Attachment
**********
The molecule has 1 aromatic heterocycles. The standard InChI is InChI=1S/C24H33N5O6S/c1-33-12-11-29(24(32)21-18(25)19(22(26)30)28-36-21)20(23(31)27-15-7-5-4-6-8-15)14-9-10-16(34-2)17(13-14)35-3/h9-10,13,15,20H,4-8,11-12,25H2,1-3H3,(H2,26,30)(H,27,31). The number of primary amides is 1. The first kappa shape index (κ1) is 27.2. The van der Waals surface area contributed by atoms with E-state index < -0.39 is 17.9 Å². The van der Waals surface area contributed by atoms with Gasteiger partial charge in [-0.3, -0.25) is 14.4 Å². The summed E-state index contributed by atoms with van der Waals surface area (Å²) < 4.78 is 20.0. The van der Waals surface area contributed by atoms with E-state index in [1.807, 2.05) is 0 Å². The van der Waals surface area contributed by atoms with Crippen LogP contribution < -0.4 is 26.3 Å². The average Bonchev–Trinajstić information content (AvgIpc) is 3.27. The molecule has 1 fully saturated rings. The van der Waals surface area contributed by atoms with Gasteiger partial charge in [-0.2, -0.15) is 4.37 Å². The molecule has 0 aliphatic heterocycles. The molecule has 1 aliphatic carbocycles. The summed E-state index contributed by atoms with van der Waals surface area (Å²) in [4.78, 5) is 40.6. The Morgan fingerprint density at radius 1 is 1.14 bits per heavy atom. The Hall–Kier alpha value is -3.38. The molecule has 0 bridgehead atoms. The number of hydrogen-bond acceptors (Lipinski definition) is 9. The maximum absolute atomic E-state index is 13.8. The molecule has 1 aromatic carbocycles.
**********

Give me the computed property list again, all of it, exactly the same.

The molecule has 1 aromatic heterocycles. The standard InChI is InChI=1S/C24H33N5O6S/c1-33-12-11-29(24(32)21-18(25)19(22(26)30)28-36-21)20(23(31)27-15-7-5-4-6-8-15)14-9-10-16(34-2)17(13-14)35-3/h9-10,13,15,20H,4-8,11-12,25H2,1-3H3,(H2,26,30)(H,27,31). The number of primary amides is 1. The first kappa shape index (κ1) is 27.2. The van der Waals surface area contributed by atoms with E-state index < -0.39 is 17.9 Å². The van der Waals surface area contributed by atoms with Gasteiger partial charge in [-0.3, -0.25) is 14.4 Å². The summed E-state index contributed by atoms with van der Waals surface area (Å²) < 4.78 is 20.0. The van der Waals surface area contributed by atoms with E-state index in [1.807, 2.05) is 0 Å². The van der Waals surface area contributed by atoms with Crippen LogP contribution < -0.4 is 26.3 Å². The average Bonchev–Trinajstić information content (AvgIpc) is 3.27. The molecule has 1 fully saturated rings. The van der Waals surface area contributed by atoms with Gasteiger partial charge in [-0.2, -0.15) is 4.37 Å². The molecule has 0 aliphatic heterocycles. The molecule has 1 aliphatic carbocycles. The summed E-state index contributed by atoms with van der Waals surface area (Å²) in [4.78, 5) is 40.6. The Morgan fingerprint density at radius 1 is 1.14 bits per heavy atom. The Hall–Kier alpha value is -3.38. The molecule has 0 bridgehead atoms. The number of hydrogen-bond acceptors (Lipinski definition) is 9. The maximum absolute atomic E-state index is 13.8. The molecule has 1 aromatic carbocycles.